by J Barry Smith – The JBS consultancy
Shear Rate – Cause and Effect.
It is very easy to forget that plastic melts are not thermally stable over long periods at, or above, melt temperature. Equally, it is as easy to forget that the molten mass is not impervious to the effects of shear. Plastic Melts are not Newtonian in their behaviour. That is they do not react in a linear fashion when exposed to shearing of the melt or changes in temperature. A Newtonian melt would show a straight line graph when plotted for shear rate vs. shear stress which reflects the consistency of the viscosity.
In the case of plastic melts, the shear rate does not change in proportion to the shear stress. This is another way of saying that the viscosity is not constant. The typical plot of shear stress vs. shear rate for a polymer melt shows that they are curves. Graphs such as this are required to report the melt viscosity data of plastics. These curves are mathematically described so that a computer program may calculate a viscosity at any set of relevant conditions given. The most used form is the Power Curve as it is simple to use. Other forms include Carreau, Cross and Ellis interpolations.
As the shear rate and shear stress change, the viscosity changes. The typical plot of log shear stress vs. log viscosity shows the effect of shear at 2 differing temperatures. There are now 2 factors which will affect performance – shear rate and temperature. The viscosity change may be as a result of a temperature increase in the melt temperature. It may also be induced as work heat arising from the pressure losses in the melt system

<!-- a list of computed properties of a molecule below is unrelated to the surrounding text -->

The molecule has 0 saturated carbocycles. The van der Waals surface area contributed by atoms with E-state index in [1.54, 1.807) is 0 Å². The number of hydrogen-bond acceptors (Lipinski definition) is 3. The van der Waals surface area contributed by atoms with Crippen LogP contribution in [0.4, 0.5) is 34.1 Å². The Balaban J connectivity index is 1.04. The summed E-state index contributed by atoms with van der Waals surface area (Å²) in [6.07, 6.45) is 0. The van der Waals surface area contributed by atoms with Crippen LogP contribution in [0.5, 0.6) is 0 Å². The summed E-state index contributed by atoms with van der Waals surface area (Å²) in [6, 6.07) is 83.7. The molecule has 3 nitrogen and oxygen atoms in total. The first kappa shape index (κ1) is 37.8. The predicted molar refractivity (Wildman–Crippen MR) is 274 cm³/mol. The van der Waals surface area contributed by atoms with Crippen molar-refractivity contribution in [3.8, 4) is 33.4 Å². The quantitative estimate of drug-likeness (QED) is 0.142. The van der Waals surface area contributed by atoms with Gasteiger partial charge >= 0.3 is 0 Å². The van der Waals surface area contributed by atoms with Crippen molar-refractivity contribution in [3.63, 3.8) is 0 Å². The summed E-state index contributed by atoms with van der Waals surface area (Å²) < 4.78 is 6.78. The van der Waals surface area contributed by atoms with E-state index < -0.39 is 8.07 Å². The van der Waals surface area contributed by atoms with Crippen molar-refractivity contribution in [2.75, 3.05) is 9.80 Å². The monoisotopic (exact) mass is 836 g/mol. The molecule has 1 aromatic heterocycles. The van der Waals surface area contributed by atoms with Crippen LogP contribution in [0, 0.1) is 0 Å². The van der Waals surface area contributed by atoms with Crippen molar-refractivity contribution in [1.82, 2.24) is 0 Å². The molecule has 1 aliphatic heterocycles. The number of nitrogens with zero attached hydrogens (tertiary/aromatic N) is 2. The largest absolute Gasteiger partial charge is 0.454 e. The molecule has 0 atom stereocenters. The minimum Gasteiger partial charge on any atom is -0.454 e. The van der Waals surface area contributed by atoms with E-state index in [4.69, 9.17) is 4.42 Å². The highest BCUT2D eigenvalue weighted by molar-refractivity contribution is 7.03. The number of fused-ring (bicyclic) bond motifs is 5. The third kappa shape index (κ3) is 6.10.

So, having established that shear rate and shear stress affect the melt performance, it is now necessary to examine HOW they affect this performance.
Shear rate and temperature are easily seen as major factors. The one affects the other and in statistical terms are dependent variables. It could be assumed that by raising the shear rate sufficient heat can be added to the melt to allow processing with no additional external heat input. This is adiabatic performance and can be seen in certain injection moulding machines and extruders. The cautionary note is now required. Every material has a critical shear rate. Above this rate, the polymer melt fractures and the molecular weight is reduced. This reduction will debase the material properties. In some cases, where the shear rate has been exceeded late in the process, such as at the gate, the effect may be very local and only in the area where the problem occurred.